dangerous conditions or family history that may be associated with the
pain. The patient describes the onset, site, and severity of the pain;
duration of symptoms and any limitations in movement; and history of
previous episodes or any health conditions that might be related to the
pain. The physician will examine the back and conduct neurologic tests
to determine the cause of pain and appropriate treatment. Blood tests
may also be ordered. Imaging tests may be necessary to diagnose tumors
or other possible sources of the pain.
A variety of diagnostic methods are available to confirm the cause of
low back pain:
X-ray imaging includes conventional and enhanced methods that
can help diagnose the cause and site of back pain. A conventional
x-ray, often the first imaging technique used, looks for broken
bones or an injured vertebra. A technician passes a concentrated beam of
low-dose ionized radiation through the back and takes pictures that,
within minutes, clearly show the bony structure and any vertebral
misalignment or fractures. Tissue masses such as injured muscles and
ligaments or painful conditions such as a bulging disc are not visible
on conventional x-rays. This fast, noninvasive, painless procedure is
usually performed in a doctor’s office or at a clinic.
Discography involves the injection of a special contrast dye
into a spinal disc thought to be causing low back pain. The dye outlines
the damaged areas on x-rays taken following the injection. This
procedure is often suggested for patients who are considering lumbar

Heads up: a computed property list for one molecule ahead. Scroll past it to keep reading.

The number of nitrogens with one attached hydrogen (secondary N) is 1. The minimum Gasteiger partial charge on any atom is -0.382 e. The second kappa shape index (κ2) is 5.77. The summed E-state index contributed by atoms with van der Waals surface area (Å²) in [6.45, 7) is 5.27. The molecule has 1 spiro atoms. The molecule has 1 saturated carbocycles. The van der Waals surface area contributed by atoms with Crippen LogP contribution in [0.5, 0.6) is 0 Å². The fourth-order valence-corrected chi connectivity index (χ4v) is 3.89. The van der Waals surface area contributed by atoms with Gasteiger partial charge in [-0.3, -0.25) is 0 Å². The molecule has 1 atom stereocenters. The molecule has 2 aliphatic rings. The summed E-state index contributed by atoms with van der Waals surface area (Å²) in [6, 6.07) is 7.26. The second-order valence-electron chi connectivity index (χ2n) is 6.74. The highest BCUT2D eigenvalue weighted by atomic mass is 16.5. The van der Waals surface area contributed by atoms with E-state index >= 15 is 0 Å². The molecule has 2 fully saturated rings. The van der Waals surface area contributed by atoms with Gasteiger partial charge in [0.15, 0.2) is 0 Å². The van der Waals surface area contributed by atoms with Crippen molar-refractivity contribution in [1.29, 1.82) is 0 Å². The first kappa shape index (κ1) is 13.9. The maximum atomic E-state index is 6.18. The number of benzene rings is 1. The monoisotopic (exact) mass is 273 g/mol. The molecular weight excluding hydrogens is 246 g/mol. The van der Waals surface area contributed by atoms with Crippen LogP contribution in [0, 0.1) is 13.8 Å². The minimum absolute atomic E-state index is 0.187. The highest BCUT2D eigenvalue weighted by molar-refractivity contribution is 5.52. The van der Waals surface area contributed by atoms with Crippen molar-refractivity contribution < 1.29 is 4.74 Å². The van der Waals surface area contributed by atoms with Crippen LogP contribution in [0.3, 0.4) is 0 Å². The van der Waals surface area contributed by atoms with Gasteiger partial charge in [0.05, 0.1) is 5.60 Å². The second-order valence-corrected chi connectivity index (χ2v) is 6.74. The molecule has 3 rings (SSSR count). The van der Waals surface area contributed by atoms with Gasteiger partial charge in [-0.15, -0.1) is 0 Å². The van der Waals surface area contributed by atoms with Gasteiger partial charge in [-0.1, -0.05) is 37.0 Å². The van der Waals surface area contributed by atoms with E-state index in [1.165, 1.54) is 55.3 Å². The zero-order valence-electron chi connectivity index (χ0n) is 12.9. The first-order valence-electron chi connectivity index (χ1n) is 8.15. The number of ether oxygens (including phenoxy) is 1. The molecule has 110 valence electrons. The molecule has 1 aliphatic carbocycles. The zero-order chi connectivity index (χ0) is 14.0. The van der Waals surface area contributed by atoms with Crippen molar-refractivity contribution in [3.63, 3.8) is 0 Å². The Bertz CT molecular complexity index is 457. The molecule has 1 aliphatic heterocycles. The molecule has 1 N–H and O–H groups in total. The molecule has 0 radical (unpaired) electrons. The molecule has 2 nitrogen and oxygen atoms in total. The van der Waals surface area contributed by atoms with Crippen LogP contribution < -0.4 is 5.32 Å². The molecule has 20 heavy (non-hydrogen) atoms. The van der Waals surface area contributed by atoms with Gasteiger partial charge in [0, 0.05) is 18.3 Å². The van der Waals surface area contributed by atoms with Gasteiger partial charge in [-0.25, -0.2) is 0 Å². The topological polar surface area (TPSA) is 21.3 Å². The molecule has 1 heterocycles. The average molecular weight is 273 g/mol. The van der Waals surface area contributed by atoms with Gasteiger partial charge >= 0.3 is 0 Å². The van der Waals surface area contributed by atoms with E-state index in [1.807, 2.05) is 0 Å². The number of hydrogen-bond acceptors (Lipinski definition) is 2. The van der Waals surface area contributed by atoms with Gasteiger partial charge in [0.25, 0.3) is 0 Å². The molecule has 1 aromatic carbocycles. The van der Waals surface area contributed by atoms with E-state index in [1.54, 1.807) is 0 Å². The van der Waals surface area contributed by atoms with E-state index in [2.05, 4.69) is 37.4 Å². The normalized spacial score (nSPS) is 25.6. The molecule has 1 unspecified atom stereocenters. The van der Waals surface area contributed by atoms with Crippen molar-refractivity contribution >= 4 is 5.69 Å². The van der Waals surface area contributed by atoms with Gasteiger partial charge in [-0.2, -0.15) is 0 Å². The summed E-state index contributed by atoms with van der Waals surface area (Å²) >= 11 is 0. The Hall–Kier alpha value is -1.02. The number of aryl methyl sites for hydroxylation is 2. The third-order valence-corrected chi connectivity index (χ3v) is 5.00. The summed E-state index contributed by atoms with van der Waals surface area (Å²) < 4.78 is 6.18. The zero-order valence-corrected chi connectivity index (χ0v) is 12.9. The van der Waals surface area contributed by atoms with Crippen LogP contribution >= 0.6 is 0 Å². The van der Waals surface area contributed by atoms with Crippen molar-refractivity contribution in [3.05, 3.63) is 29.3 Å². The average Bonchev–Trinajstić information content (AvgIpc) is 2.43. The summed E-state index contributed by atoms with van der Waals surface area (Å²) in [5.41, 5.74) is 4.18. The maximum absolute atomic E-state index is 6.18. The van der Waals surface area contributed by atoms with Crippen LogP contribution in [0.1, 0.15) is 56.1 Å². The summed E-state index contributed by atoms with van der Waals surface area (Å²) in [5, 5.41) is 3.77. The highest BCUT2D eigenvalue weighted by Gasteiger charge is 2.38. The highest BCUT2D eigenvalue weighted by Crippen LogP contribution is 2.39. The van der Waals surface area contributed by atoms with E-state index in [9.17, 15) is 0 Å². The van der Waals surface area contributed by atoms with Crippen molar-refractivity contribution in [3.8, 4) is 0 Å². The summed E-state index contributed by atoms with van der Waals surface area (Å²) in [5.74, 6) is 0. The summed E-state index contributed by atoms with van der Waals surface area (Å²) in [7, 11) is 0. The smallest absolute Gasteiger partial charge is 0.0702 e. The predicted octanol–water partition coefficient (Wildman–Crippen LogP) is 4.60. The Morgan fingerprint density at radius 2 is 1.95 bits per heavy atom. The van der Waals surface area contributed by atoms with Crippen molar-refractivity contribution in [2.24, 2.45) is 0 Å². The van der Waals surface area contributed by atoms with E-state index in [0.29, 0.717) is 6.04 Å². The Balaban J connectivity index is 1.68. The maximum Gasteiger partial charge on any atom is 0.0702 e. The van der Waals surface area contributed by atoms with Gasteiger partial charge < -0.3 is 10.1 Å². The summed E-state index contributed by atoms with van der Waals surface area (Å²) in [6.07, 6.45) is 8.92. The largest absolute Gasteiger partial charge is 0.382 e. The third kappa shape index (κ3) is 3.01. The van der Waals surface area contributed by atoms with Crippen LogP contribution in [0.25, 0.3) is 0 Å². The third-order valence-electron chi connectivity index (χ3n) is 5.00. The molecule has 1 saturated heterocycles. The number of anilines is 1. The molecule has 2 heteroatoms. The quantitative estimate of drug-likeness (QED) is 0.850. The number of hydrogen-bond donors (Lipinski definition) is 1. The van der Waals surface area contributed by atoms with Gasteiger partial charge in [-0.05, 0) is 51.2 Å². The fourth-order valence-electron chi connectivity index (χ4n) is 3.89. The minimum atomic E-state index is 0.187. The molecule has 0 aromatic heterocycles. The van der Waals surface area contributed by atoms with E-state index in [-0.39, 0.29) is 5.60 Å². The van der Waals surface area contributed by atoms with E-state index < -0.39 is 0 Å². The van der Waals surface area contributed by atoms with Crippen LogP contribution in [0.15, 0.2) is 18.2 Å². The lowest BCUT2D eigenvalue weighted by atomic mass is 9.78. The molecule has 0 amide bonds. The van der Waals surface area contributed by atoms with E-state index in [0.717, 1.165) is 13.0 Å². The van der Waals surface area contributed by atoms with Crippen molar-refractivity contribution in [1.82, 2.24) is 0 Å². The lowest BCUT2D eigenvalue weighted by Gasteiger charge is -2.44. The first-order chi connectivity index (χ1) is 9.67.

surgery or whose pain has not responded to conventional treatments.
Myelograms also enhance the diagnostic imaging of an x-ray. In this
procedure, the contrast dye is injected into the spinal canal, allowing
spinal cord and nerve compression caused by herniated discs or fractures
to be seen on an x-ray.
Computerized tomography (CT) is a quick and painless process
used when disc rupture, spinal stenosis, or damage to vertebrae is
suspected as a cause of low back pain. X-rays are passed through the
body at various angles and are detected by a computerized scanner to
produce two-dimensional slices (1 mm each) of internal structures of the
back. This diagnostic exam is generally conducted at an imaging center
Magnetic resonance imaging (MRI) is used to evaluate the
lumbar region for bone degeneration or injury or disease in tissues and
nerves, muscles, ligaments, and blood vessels. MRI scanning equipment
creates a magnetic field around the body strong enough to temporarily
realign water molecules in the tissues. Radio waves are then passed
through the body to detect the “relaxation” of the molecules back to a
random alignment and trigger a resonance signal at different angles
within the body. A computer processes this resonance into either a
three-dimensional picture or a two-dimensional “slice” of the tissue
being scanned, and differentiates between bone, soft tissues and
fluid-filled spaces by their water content and structural properties.
This noninvasive procedure is often used to identify a condition
requiring prompt surgical treatment.
Electrodiagnostic procedures include electromyography (EMG),
nerve conduction studies, and evoked potential (EP) studies. EMG